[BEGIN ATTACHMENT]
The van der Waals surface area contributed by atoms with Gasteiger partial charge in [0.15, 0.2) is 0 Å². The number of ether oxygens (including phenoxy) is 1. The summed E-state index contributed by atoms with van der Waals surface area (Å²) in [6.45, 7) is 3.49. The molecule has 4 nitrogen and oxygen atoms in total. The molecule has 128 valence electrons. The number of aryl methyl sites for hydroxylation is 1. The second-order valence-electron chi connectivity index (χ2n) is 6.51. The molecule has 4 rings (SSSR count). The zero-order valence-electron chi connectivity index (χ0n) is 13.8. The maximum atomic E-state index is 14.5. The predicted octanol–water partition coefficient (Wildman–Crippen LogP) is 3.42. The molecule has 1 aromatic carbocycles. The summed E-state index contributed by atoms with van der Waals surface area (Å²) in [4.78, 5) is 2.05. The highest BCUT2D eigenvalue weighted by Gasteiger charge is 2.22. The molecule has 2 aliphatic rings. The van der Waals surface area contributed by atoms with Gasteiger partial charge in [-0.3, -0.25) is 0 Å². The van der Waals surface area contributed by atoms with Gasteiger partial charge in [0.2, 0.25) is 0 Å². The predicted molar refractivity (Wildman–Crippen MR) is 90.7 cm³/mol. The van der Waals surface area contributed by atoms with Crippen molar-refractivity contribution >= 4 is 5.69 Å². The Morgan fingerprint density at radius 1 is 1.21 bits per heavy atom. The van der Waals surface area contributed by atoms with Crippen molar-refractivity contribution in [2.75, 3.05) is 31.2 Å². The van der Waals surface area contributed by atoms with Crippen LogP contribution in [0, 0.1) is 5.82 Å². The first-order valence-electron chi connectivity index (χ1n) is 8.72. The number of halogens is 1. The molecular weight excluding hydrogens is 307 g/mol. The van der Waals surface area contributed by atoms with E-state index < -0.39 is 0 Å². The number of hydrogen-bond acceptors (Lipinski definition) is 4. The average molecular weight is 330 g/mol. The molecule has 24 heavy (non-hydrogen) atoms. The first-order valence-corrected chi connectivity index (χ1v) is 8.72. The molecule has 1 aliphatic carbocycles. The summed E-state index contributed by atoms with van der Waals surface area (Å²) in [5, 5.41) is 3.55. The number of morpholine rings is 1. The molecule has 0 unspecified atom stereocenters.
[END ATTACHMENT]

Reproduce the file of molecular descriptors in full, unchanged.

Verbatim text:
The van der Waals surface area contributed by atoms with Gasteiger partial charge in [0.15, 0.2) is 0 Å². The number of ether oxygens (including phenoxy) is 1. The summed E-state index contributed by atoms with van der Waals surface area (Å²) in [6.45, 7) is 3.49. The molecule has 4 nitrogen and oxygen atoms in total. The molecule has 128 valence electrons. The number of aryl methyl sites for hydroxylation is 1. The second-order valence-electron chi connectivity index (χ2n) is 6.51. The molecule has 4 rings (SSSR count). The zero-order valence-electron chi connectivity index (χ0n) is 13.8. The maximum atomic E-state index is 14.5. The predicted octanol–water partition coefficient (Wildman–Crippen LogP) is 3.42. The molecule has 1 aromatic carbocycles. The summed E-state index contributed by atoms with van der Waals surface area (Å²) in [4.78, 5) is 2.05. The highest BCUT2D eigenvalue weighted by Gasteiger charge is 2.22. The molecule has 2 aliphatic rings. The van der Waals surface area contributed by atoms with Gasteiger partial charge in [-0.3, -0.25) is 0 Å². The van der Waals surface area contributed by atoms with Gasteiger partial charge in [0.2, 0.25) is 0 Å². The predicted molar refractivity (Wildman–Crippen MR) is 90.7 cm³/mol. The van der Waals surface area contributed by atoms with Crippen molar-refractivity contribution >= 4 is 5.69 Å². The Morgan fingerprint density at radius 1 is 1.21 bits per heavy atom. The van der Waals surface area contributed by atoms with Crippen molar-refractivity contribution in [2.75, 3.05) is 31.2 Å². The van der Waals surface area contributed by atoms with Crippen LogP contribution in [0, 0.1) is 5.82 Å². The first-order valence-electron chi connectivity index (χ1n) is 8.72. The number of halogens is 1. The molecular weight excluding hydrogens is 307 g/mol. The van der Waals surface area contributed by atoms with E-state index < -0.39 is 0 Å². The number of hydrogen-bond acceptors (Lipinski definition) is 4. The average molecular weight is 330 g/mol. The molecule has 24 heavy (non-hydrogen) atoms. The first-order valence-corrected chi connectivity index (χ1v) is 8.72. The molecule has 1 aliphatic carbocycles. The summed E-state index contributed by atoms with van der Waals surface area (Å²) in [5, 5.41) is 3.55. The number of morpholine rings is 1. The molecule has 0 unspecified atom stereocenters.